In order to succeed, I needed to change from the inside out. Not only did I need to cut the number of calories I took in, but also changing what I consumed was essential. To determine what my calorie count should be, I consulted a weight loss/BMI calculator; my initial goal was 1,600 calories, and I tracked them with the free My Fitness Pal website and app. The content of those calories was based on the Whole 30 diet. I essentially vowed to completely cut out sugar, bread, and dairy, among other things. I would eat as clean as possible, meaning no processed foods, too.
The other dietary challenge was to change the timing of the calories I eat. Breakfast would be my big meal, with lunch being a little lower in calories. Dinner would be the smallest of the day since I typically won’t be doing anything physical for the rest of the day. Finally, I must consume nothing after 9:00 pm.
The first week was hell as I detoxed from sugar. In retrospect, I feel sorry for my family. I’m sure it was unpleasant. I had constant food cravings, especially around bedtime when I was accustomed to having a bowl of cereal. Gradually, the cravings diminished, and a new normal was established.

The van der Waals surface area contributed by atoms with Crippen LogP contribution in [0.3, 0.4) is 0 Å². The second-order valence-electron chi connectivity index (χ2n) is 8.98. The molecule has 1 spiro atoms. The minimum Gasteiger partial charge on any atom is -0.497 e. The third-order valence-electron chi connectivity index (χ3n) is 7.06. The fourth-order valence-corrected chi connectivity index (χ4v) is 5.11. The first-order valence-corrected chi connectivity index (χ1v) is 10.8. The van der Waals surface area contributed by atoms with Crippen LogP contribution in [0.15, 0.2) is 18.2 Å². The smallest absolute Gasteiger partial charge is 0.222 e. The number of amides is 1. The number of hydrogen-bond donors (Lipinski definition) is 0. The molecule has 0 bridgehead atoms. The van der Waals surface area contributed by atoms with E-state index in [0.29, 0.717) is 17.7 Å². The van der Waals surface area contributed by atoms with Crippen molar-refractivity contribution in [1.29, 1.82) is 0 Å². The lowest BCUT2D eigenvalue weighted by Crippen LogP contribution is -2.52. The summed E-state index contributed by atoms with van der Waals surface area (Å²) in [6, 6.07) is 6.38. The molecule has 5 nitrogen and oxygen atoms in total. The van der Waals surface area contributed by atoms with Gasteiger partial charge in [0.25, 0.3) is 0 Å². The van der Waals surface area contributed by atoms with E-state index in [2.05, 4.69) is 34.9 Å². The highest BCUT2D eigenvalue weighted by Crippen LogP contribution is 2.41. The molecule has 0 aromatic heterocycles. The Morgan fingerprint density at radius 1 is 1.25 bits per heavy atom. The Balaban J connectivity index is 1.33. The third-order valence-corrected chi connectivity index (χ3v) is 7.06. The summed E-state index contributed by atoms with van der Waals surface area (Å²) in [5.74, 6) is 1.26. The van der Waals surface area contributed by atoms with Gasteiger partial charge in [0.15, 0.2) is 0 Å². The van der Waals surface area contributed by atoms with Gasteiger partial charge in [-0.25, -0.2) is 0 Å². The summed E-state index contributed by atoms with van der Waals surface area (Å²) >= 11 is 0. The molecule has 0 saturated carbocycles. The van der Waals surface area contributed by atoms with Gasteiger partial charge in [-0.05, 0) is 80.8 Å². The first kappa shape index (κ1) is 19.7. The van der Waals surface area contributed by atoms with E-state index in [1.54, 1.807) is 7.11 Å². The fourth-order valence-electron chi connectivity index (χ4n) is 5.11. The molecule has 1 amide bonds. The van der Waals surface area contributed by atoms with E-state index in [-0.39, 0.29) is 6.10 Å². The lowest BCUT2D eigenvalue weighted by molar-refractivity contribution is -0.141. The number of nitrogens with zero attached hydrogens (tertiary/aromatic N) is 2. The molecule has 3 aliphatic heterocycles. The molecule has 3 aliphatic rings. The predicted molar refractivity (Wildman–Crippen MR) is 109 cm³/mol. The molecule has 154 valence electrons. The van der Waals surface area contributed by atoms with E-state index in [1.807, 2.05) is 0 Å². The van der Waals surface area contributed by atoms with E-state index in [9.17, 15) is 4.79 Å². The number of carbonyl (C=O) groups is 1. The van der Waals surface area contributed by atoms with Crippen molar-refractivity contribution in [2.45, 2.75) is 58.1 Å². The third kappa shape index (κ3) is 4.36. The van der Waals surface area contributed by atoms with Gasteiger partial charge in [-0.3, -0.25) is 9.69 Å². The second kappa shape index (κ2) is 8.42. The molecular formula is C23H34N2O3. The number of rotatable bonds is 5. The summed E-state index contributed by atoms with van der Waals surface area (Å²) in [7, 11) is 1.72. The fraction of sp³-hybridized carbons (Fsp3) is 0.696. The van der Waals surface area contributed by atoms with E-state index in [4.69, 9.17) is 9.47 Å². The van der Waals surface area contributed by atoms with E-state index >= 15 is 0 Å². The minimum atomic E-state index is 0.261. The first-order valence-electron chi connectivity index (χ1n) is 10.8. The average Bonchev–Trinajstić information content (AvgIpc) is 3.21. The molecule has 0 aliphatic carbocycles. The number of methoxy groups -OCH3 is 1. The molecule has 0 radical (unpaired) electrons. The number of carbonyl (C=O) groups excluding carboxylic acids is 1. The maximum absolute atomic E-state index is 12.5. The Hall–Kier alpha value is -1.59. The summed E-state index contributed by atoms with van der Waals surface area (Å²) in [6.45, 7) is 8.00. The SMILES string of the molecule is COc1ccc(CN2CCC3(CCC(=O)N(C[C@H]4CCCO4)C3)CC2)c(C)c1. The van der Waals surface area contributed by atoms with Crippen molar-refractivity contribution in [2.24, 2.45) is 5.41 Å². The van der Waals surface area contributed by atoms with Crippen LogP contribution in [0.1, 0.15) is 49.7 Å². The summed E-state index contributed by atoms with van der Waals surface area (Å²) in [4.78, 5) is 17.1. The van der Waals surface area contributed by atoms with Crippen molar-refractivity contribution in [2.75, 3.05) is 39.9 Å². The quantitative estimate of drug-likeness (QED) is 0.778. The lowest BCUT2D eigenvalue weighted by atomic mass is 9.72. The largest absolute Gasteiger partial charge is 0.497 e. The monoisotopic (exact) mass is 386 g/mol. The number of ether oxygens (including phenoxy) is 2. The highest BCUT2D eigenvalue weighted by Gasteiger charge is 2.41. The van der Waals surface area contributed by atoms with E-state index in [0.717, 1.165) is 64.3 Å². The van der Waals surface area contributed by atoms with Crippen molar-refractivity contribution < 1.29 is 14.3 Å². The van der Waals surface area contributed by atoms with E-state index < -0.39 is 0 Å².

I couldn’t have maintained this diet without three things: morning protein smoothies, the rise of Whole 30-compliant, healthy fast food restaurants (like the Sweet Green a couple miles from my house) for those days I didn’t have time to prepare a meal, and medjool dates. The smoothie is pretty self-explanatory. A 500-600 calorie protein smoothie and a cup of coffee had me primed for the morning. For someone as lazy as me in the kitchen, compliant prepared food was a godsend. Then there were my beloved medjool dates for snacks. I wouldn’t have survived my sugar cravings without them.
For my daily exercise, I was mostly on my own since my trainer’s boot camp hours conflict with my work schedule. I settled into a regular afternoon workout routine with Apple’s Fitness+ program. Initially, I pieced together 10-minute workouts to reach my half-hour goal. As I progressed, I naturally gravitated towards longer workouts. I alternated core and strength days with cardio days where I settled into spin sessions and ultimately wound up doing 45-minute stints after a month or so.